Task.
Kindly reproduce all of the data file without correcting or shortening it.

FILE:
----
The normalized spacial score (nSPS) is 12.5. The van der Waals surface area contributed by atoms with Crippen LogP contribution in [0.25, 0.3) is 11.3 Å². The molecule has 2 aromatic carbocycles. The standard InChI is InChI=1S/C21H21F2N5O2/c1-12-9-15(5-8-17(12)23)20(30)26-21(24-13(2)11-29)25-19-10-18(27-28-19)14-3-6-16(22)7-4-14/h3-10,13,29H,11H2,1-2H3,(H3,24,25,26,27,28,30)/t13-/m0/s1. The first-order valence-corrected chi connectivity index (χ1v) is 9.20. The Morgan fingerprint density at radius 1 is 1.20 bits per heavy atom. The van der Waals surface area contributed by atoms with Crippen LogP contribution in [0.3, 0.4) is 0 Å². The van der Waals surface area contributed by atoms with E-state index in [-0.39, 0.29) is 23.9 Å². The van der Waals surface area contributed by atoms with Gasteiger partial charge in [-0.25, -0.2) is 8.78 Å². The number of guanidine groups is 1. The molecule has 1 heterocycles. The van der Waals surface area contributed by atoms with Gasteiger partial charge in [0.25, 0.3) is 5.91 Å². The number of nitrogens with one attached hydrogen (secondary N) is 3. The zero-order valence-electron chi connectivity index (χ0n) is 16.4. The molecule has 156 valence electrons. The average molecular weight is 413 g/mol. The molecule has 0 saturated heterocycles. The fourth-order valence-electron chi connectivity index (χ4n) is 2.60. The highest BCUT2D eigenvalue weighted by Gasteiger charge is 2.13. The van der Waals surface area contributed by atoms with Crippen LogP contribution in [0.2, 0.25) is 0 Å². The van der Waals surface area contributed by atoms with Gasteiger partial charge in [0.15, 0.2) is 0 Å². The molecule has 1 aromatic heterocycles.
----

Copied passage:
The normalized spacial score (nSPS) is 12.5. The van der Waals surface area contributed by atoms with Crippen LogP contribution in [0.25, 0.3) is 11.3 Å². The molecule has 2 aromatic carbocycles. The standard InChI is InChI=1S/C21H21F2N5O2/c1-12-9-15(5-8-17(12)23)20(30)26-21(24-13(2)11-29)25-19-10-18(27-28-19)14-3-6-16(22)7-4-14/h3-10,13,29H,11H2,1-2H3,(H3,24,25,26,27,28,30)/t13-/m0/s1. The first-order valence-corrected chi connectivity index (χ1v) is 9.20. The Morgan fingerprint density at radius 1 is 1.20 bits per heavy atom. The van der Waals surface area contributed by atoms with Crippen LogP contribution in [0.3, 0.4) is 0 Å². The van der Waals surface area contributed by atoms with E-state index in [-0.39, 0.29) is 23.9 Å². The van der Waals surface area contributed by atoms with Gasteiger partial charge in [-0.25, -0.2) is 8.78 Å². The number of guanidine groups is 1. The molecule has 1 heterocycles. The van der Waals surface area contributed by atoms with Gasteiger partial charge in [0.25, 0.3) is 5.91 Å². The number of nitrogens with one attached hydrogen (secondary N) is 3. The zero-order valence-electron chi connectivity index (χ0n) is 16.4. The molecule has 156 valence electrons. The average molecular weight is 413 g/mol. The molecule has 0 saturated heterocycles. The fourth-order valence-electron chi connectivity index (χ4n) is 2.60. The highest BCUT2D eigenvalue weighted by Gasteiger charge is 2.13. The van der Waals surface area contributed by atoms with Crippen LogP contribution in [0.2, 0.25) is 0 Å². The van der Waals surface area contributed by atoms with Gasteiger partial charge in [0.15, 0.2) is 0 Å². The molecule has 1 aromatic heterocycles.